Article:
Published July 22, 2022
by Doug Klugh
Making Good Software Better
Evolve your software through iterative development with continuous improvements to its internal design. This will help preserve the structure and integrity of the code, while progressively gaining flexibility, maturity and viability. Be sure you have a good Safety Net of tests so you can refactor the code without fear of breaking it. Refactoring should be used to add structure (where structure is lacking) prior to extending functionality. As with other Agile methods, refactoring is best employed with continuous integration to minimize merge conflicts.
Building flexibility into your software enables your team to easily adapt to changing requirements. However, you should avoid building constructs in anticipation of future changes. Instead of speculating as to what changes may come, build flexibility for the changes you know will be required. Adopt YAGNI to avoid over-engineering and maintain a Simple Design. As you better understand the needs of your users, employ refactoring to adapt your architecture to best support those new requirements.
Build software that is flexible, reliable, and easy to understand. In other words, build software that is simple. Do not over-engineer the initial design (YAGNI). Start with the simplest solution, then work towards complexity (only as warranted). Ensure your code passes all of its tests, reveals its intent, contains no duplication, and is as small as possible. Writing simple code can often be difficult. It is not about writing code by the simplest means. Simple != easy.
Build comprehensive test suites so you can refactor code without fear of breaking it. This safety net enables you to work more quickly and adopt a more experimental style of changing software. It will give you the confidence to improve existing code and discover immediately if something breaks in the process. Missing tests are like holes in your safety net and bad assertions equate to broken strands. Building mature test suites will increase both agility and speed to market.
Keep your functions small by extracting code fragments into their own functions. If you have to spend even a small amount of time figuring out what a code fragment does, then it should be extracted into its own function and given a name that describes what it does. Then when you read it again, the purpose of the code should be obvious. This will clarify the intention of your code (separate from the implementation), while making it self-documenting, more maintainable, and more testable.
Use local variables to name complex expressions (or portions of them) to help decompose those expressions into more manageable pieces of logic and provide clarity around the purpose of that code. These simple abstractions help to simplify those expressions, making them easier to read and easier to understand — not to mention how easy it is to provide a hook for debugging.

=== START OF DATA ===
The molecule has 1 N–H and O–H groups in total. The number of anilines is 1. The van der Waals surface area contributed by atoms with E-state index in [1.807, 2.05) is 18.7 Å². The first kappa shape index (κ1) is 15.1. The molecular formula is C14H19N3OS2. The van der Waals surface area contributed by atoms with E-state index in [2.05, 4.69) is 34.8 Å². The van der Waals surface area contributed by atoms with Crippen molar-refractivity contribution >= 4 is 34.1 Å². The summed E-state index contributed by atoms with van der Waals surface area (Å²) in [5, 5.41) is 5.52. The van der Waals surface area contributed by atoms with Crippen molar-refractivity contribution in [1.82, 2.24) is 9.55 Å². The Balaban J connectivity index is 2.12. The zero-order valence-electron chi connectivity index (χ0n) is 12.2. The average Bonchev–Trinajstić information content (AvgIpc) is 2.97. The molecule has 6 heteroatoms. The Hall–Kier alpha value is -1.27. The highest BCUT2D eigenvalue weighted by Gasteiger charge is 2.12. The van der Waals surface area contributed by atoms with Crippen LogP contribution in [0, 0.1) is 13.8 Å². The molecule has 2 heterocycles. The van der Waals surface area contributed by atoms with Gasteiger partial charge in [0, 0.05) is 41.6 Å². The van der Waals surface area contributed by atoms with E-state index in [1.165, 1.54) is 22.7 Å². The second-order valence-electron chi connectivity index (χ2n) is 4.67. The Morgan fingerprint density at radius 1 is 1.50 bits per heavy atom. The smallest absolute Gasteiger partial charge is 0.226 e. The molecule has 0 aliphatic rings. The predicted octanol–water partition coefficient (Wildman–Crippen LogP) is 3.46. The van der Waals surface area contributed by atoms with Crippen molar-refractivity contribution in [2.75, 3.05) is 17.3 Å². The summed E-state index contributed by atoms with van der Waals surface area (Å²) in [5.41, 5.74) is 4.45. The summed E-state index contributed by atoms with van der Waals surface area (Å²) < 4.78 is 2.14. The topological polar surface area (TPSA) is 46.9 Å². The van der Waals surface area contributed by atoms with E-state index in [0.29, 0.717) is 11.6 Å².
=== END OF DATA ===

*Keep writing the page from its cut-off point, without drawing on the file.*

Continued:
Refactor code before optimizing to make your software more adaptable to performance tuning. Building software that is well-factored without attention to performance will produce finer granularity for performance analysis — providing effective identification of performance hot spots. Even when refactoring impacts performance, you can apply more effective performance-tuning enhancements with well-factored code. First, write clean code that facilitates performance tuning, then optimize for time and footprint.
Refactor your code by grouping related statements together. This will promote Readability while setting you up for the next refactor — usually Extract Function. It is important to examine the code you are sliding and the code you are sliding over to ensure they do not interfere with each other in a way that would change the observable behavior of the system. As always, ensure reliable test coverage prior to refactoring and rerun tests often.
When a loop is doing multiple things, split it into multiple loops with each doing just one thing. If you need to modify one of the loops, this will ensure that you need to understand only the behavior that you need to modify. This also sets you up for the next refactor — usually Slide Statements or Extract Function. While this forces iterations of multiple loops, it is important to first Refactor, Then Optimize. If the loops turn out to be a performance bottleneck (which is rarely the case), it is easy enough to merge them back together.
As software is developed by making behavioral and structural changes, do not attempt to do both at the same time. Wear one hat to add new capabilities (including tests) without changing existing code, then wear the other hat to restructure the code without changing behavior. Build software by swapping hats frequently to develop and test very small capabilities, then refactor to improve the design and the overall quality of the code.